Weather or Not: A-20 Part 8

Weathering a plastic model is more art than science. That’s my story anyway, and I’m sticking to it! I explained in my last post the proper procedure for adding panel lines and post-shading. First, draw in the lines. Then add a coat of clear flat to “kill” the metallic sheen on the pencil lines. Then add the post-shading using ground charcoal and a Micro Brush.

Ahem. That was a good plan, but as we all know sometimes we don’t follow our plans. I went ahead and started post-shading before adding the flat coat, and then tried to apply a flat coat over the post-shading. This did not work very well. It didn’t destroy the model, it just doesn’t look as good as it could have. Kids at home–do as I say, not as I do!

The exhaust from the engines can be simulated with charcoal. In this case I use a “stub” brush to apply it, not the Micro Brush.

The ribs on the rudder can be “faked” with a Micro Brush and charcoal.

The biggest problem with the model was the “stark” quality of the very light tan over the darker colors. I ground up some sepia pastel…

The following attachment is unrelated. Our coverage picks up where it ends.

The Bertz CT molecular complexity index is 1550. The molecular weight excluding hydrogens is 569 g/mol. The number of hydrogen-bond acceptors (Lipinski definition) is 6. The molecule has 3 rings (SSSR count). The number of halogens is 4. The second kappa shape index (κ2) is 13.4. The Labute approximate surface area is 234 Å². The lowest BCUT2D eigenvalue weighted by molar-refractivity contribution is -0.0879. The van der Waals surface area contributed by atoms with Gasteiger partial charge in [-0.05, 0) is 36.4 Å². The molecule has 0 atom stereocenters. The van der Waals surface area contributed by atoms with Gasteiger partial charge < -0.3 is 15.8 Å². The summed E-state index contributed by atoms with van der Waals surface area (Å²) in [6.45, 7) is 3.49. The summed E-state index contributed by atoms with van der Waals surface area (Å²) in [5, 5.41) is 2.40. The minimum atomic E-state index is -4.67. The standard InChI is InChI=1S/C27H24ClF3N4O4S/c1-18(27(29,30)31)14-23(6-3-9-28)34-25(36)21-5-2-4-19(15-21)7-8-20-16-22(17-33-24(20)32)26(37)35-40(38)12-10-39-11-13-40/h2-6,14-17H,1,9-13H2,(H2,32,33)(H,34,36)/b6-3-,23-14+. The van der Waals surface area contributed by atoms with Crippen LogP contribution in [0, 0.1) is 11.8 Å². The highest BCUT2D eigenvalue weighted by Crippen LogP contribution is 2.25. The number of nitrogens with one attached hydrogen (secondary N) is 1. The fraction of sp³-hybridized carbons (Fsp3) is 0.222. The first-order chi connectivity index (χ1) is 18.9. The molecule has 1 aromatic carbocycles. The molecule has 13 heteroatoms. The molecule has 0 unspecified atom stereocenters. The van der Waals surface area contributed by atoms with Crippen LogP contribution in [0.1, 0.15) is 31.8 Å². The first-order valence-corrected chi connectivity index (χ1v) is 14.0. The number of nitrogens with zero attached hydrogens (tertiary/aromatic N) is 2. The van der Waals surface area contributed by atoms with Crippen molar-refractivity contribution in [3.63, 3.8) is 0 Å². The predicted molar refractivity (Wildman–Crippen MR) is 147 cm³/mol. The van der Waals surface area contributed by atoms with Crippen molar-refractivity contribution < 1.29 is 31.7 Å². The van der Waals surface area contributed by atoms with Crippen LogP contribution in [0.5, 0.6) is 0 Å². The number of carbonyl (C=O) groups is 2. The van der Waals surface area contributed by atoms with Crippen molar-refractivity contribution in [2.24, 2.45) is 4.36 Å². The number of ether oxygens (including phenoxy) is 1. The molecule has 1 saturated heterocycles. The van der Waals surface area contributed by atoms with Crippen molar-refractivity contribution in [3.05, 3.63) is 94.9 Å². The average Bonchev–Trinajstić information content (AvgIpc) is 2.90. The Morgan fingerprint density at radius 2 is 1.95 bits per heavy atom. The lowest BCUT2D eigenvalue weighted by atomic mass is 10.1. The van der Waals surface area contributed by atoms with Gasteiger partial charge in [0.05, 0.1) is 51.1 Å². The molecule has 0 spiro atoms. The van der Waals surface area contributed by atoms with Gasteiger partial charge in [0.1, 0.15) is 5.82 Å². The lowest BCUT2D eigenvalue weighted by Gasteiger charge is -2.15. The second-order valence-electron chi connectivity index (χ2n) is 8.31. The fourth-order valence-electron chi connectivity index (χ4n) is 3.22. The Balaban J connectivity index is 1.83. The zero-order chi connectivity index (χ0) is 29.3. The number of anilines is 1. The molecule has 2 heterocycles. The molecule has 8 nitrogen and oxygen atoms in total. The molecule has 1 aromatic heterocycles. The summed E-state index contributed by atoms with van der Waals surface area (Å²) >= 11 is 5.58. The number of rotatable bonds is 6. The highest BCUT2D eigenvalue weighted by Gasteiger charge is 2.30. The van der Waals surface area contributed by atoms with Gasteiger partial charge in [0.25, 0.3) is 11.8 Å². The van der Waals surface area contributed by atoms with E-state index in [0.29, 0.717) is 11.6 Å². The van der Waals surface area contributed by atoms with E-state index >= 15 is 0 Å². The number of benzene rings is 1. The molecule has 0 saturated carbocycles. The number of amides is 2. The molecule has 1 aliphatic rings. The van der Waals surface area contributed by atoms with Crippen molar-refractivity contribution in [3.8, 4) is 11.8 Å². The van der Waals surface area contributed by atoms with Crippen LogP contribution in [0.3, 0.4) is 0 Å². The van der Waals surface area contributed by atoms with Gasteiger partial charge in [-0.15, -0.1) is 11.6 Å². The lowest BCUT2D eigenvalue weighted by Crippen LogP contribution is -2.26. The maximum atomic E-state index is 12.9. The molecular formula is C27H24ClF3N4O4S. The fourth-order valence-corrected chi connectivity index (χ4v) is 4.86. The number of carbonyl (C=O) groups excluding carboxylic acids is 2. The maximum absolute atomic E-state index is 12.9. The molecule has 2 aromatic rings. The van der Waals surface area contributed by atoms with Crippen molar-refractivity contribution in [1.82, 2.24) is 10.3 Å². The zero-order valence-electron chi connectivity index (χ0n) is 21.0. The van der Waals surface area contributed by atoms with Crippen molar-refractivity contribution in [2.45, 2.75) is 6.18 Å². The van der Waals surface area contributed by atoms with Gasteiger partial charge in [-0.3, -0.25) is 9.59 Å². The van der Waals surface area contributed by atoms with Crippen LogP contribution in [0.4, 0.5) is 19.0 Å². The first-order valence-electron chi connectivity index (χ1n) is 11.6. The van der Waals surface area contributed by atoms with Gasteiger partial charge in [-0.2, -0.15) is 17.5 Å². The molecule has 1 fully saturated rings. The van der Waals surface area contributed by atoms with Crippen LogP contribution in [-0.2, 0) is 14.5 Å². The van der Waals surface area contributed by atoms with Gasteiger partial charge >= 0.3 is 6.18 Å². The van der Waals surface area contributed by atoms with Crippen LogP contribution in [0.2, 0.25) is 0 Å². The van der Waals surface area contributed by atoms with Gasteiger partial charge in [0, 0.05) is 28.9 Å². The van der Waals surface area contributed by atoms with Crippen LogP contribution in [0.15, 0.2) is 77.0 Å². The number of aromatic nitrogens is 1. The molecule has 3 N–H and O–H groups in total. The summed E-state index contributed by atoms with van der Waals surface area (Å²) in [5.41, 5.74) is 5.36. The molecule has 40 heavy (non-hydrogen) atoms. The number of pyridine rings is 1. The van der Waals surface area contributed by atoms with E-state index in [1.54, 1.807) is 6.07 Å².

…and applied it with a finger-tip.

I believe it “toned down” the starkness and made the tan color more acceptable.


2 Replies to “Weather or Not: A-20 Part 8”

  1. Ah, but what do you use to coat it now? Does a flat coat go over that pastel without moving the weathering using a brush? If so, I think I will add this to my repertoire.

    1. It is commonly believed that the dust will rub off unless it’s “sealed.” This just isn’t true. Unless you play with the model in the bathtub or in the rain (two things I had to quit doing) it won’t come off. Of course, I don’t “dust” it on–I rub it on with a vengeance and keep on rubbing. Any natural tendency you have to obsessively rub things will come in handy here. I put a coat of flat on because I had to kill the metallic shine of the graphite pencil. I may look around the art supply store next time I’m there to see if they have hard charcoal pencils to avoid that problem. If not for that metallic quality, I’d never use an additional coat of anything after the first flat coat that allows for the use of the “weathering powders” in the first place.

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